I have stated several times before on this blog that the last automobile I owned that I could open the hood and perhaps fix a problem was the 1948 Chevrolet which I drove in my college days. It was ten years old when I started.
I believe I have told you about the winter when the brakes went out. I was impoverished in those days and my college sat high on a hill above the rest of the town. Whenever I had to go into town I would creep down a snow- and ice-covered hilly street in second gear, hoping against hope that no other traffic would be coming on the street at the bottom onto which I had to make a u-turn. There never was and I would skid across the street backwards until my wheels struck the curb. Then I could proceed on into town.
It went like this throughout the winter because I knew I didn't have enough money to get my brakes fixed. And then spring came, the snow melted and for some strange reason I had some money in my pockets. So I nervously took the car to a garage and waited for the expensive repair estimate. Finally the mechanic came out and said something like "you're good to go. That'll be eighty-five cents!"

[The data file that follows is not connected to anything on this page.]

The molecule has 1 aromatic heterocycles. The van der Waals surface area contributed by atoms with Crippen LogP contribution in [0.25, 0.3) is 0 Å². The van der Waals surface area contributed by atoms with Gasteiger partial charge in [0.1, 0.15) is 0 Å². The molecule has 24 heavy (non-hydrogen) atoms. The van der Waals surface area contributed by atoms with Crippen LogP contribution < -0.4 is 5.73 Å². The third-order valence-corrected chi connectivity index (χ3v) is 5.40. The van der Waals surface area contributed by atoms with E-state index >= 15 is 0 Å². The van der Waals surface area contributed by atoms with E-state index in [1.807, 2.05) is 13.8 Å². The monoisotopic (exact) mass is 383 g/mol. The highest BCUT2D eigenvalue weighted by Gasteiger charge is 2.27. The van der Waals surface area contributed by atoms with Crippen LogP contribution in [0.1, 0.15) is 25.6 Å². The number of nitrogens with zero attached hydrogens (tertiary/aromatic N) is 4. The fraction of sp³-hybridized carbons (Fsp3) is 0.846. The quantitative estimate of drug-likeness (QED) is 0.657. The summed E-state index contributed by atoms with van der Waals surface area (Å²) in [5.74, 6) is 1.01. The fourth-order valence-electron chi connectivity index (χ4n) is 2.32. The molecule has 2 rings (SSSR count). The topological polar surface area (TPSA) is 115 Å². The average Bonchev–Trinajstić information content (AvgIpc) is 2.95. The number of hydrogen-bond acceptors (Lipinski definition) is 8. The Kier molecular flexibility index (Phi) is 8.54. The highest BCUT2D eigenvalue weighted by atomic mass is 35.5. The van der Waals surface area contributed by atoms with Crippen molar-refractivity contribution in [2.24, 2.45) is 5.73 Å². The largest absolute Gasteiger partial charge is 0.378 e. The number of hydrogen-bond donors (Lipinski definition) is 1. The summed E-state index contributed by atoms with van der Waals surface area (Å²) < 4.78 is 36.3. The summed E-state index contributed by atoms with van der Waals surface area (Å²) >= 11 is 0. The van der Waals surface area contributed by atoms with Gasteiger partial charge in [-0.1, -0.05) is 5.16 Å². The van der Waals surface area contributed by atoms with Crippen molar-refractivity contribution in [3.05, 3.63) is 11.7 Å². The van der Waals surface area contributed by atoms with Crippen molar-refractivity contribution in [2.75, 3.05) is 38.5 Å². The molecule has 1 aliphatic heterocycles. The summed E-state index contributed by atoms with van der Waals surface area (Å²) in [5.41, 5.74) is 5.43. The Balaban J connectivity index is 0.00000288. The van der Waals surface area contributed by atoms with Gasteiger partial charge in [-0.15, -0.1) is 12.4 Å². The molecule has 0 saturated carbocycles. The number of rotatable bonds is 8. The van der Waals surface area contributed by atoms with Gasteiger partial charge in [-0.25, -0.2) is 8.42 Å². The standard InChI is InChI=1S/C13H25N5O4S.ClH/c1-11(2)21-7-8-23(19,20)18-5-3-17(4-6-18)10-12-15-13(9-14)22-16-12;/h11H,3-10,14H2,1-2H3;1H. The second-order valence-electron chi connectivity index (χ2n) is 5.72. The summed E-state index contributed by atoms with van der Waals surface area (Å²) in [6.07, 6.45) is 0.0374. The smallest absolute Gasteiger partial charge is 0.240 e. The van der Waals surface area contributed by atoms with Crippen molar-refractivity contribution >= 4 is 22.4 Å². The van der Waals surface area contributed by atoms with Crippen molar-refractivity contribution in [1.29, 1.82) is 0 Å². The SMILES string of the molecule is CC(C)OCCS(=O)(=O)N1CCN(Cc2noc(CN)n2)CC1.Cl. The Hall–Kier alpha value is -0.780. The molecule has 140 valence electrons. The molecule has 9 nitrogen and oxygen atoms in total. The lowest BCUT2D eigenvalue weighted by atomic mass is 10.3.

"What?", I said.
"You just needed some brake fluid," he explained.
OMG! I had spent all winter risking life and limb when all I needed was some inexpensive brake fluid!
Well, that should tell you all you need to know about my automobile repair expertise.
We recently bought a brand new 2013 Nissan Altima car. But over the past week or so we began to notice a rattle which seemed to be coming from the dashboard on the drivers' side. We had less than 2,800 miles on the car and already it was falling apart! After the latest drive by my wife she came home, steaming, and said "We've got to get that thing fixed!"
So I took it to the local Nissan dealer, whose service manager said that day was not a good day and we made an appointment for this morning. I showed up right on time, having first removed everything from the car that might cause the rattle. A few minutes later he asked me to go for a test drive with the mechanic. We had a tough time finding a road with bumps in it that caused the rattle but he did hear it and confirmed that I was not crazy. Back to the dealership. I returned to the waiting room, he took the car back into the shop.
About 15 minutes later the service manager came out with the verdict. I braced myself for the bad news. He said "the mechanic found the problem. Your sun visor wasn't clipped."
"You're kidding!" I responded.
But he wasn't.
I drove home with the radio turned off, listening intently for any tiny rattle. There weren't any. The car drove like a dream. Silently. Rattle-less.
Car repair. It's not for amateurs.